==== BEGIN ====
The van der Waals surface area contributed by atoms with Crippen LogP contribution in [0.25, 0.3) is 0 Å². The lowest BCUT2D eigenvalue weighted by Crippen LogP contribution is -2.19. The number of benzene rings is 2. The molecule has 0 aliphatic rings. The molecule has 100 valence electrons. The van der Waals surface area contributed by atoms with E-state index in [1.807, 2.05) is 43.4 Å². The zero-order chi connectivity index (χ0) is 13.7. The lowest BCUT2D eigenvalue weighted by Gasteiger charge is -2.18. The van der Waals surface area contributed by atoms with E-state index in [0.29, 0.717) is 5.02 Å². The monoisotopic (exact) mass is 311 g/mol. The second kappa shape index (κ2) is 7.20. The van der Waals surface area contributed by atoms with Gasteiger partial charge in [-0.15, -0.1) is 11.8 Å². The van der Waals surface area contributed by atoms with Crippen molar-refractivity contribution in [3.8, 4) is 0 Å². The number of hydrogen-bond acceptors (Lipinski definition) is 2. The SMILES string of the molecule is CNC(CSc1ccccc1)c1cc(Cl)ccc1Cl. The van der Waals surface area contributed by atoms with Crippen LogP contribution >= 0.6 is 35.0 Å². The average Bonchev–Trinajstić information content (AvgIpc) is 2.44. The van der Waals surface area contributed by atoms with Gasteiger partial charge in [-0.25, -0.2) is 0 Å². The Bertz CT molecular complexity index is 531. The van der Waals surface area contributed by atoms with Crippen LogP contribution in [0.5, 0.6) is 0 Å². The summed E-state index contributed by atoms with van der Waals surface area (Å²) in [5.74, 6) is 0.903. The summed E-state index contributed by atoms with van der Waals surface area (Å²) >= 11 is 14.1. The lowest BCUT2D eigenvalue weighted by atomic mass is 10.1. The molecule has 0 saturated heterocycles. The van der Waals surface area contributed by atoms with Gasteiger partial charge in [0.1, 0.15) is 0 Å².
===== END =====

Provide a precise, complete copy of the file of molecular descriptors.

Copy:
The van der Waals surface area contributed by atoms with Crippen LogP contribution in [0.25, 0.3) is 0 Å². The lowest BCUT2D eigenvalue weighted by Crippen LogP contribution is -2.19. The number of benzene rings is 2. The molecule has 0 aliphatic rings. The molecule has 100 valence electrons. The van der Waals surface area contributed by atoms with E-state index in [1.807, 2.05) is 43.4 Å². The zero-order chi connectivity index (χ0) is 13.7. The lowest BCUT2D eigenvalue weighted by Gasteiger charge is -2.18. The van der Waals surface area contributed by atoms with E-state index in [0.29, 0.717) is 5.02 Å². The monoisotopic (exact) mass is 311 g/mol. The second kappa shape index (κ2) is 7.20. The van der Waals surface area contributed by atoms with Gasteiger partial charge in [-0.15, -0.1) is 11.8 Å². The van der Waals surface area contributed by atoms with Crippen molar-refractivity contribution in [3.8, 4) is 0 Å². The number of hydrogen-bond acceptors (Lipinski definition) is 2. The SMILES string of the molecule is CNC(CSc1ccccc1)c1cc(Cl)ccc1Cl. The van der Waals surface area contributed by atoms with Crippen LogP contribution >= 0.6 is 35.0 Å². The average Bonchev–Trinajstić information content (AvgIpc) is 2.44. The van der Waals surface area contributed by atoms with Gasteiger partial charge in [-0.25, -0.2) is 0 Å². The Bertz CT molecular complexity index is 531. The van der Waals surface area contributed by atoms with Crippen LogP contribution in [0.5, 0.6) is 0 Å². The summed E-state index contributed by atoms with van der Waals surface area (Å²) in [5.74, 6) is 0.903. The summed E-state index contributed by atoms with van der Waals surface area (Å²) >= 11 is 14.1. The lowest BCUT2D eigenvalue weighted by atomic mass is 10.1. The molecule has 0 saturated heterocycles. The van der Waals surface area contributed by atoms with Gasteiger partial charge in [0.1, 0.15) is 0 Å².